Note: Its an SAT question. Most of the diagrams are not drawn to scale, its just for visualization.

- #21

nrqed

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Projectile motion refers to situations when only the force of gravity is acting. So yes, it is a projectile motion situation.It’s just to clarify that the motion of the ball is projectile.

Note: Its an SAT question. Most of the diagrams are not drawn to scale, its just for visualization.

- #22

hmmm27

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It's just to clarify that the motion of the ball is projectile

huh ? Sorry, I keep forgetting the amount of ESL students in here... okay, what it boils down to is you can't tell from looking at the diagram what theta is. Also, the solution choices don't give you control over the amount of increase/decrease of theta or init-velocity.

But mostly, as Cutter pointed out : "certain to".

- #23

nrqed

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So, yeah increasing both of them will certainly increase time and horizontal range based on these formulas. Answer A, then

How did you reach that conclusion? Explain carefully your reasoning and we will be able to point out where your mistake is. That's the best way to learn.So, yeah increasing both of them will certainly increase time and horizontal range based on these formulas. Answer A, then

- #24

nrqed

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Please, let's be respectful. People come here with various backgrounds and levels of study. We are here to help them.You're kidding, right ?

- #25

hmmm27

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Please, let's be respectful. People come here with various backgrounds and levels of study. We are here to help them.

You're right, of course. Post modified. Apologies to those adversely affected.

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How did you reach that conclusion? Explain carefully your reasoning and we will be able to point out where your mistake is. That's the best way to learn.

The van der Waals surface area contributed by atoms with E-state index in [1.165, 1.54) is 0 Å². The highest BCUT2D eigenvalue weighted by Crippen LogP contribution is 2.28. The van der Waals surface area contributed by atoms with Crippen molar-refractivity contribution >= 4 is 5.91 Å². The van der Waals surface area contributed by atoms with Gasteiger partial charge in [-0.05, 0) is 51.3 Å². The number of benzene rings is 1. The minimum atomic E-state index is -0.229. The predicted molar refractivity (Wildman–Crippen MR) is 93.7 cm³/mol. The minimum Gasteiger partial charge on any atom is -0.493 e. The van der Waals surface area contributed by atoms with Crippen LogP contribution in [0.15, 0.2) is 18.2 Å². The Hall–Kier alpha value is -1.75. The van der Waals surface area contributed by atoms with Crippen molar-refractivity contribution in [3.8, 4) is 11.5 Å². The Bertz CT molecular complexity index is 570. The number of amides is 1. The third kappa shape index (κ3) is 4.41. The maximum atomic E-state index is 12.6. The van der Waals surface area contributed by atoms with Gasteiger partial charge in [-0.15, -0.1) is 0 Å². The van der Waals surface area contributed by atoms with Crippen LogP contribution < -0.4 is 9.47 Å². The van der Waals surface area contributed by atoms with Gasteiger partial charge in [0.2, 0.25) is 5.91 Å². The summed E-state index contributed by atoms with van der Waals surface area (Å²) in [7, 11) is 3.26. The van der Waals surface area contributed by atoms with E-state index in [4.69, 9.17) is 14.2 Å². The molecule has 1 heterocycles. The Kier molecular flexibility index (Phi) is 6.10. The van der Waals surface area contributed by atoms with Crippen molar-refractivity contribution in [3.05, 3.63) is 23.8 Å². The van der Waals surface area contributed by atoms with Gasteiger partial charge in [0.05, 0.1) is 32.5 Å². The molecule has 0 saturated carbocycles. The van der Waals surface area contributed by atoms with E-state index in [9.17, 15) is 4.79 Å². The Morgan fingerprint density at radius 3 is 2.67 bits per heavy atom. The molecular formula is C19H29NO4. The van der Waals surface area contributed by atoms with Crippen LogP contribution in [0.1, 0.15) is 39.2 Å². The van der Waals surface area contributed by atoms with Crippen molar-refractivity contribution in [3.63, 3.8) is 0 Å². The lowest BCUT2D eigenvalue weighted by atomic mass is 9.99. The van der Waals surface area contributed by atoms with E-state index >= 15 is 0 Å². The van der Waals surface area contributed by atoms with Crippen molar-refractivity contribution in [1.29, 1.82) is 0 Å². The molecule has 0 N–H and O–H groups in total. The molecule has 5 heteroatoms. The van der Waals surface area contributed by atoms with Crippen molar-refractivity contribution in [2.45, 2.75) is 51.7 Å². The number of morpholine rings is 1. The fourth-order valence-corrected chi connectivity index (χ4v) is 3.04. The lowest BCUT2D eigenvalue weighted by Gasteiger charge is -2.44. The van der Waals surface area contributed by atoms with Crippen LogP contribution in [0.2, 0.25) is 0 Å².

In the equation, the horizontal range is directly proportional to the square of intial velocity and sine theta.

So, by increasing the anle and initial velocity, horizontal raneg is to increase. That appears in the time flight formula,too. Am I wrong ?

- #27

nrqed

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This is not quite right. It is proportional to sin of *twice* the angle. Theta can take what values? And over that range of value, what does the function ##\sin (2 \theta)## look like?In the equation, the horizontal range is directly proportional to the square of intial velocity and sine theta.

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This is not quite right. It is proportional to sin of *twice* the angle. Theta can take what values? And over that range of value, what does the function ##\sin (2 \theta)## look like?

Doubling theta would give the same range..

- #29

Looking at both the equations, it's easily concluded that by increasing v

Not the tricky part is with θ.

For the given value of v

Because in the equation of Horizontal Range, we have sin2θ and you can check that value of sin2θ for θ=30° and θ=60° are same. Hence if v

So out of the options present, I'll put my money on Option. C

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If that’s right. Then, by only increasing the initial velocity, time and range would increase.Doubling theta would give the same range..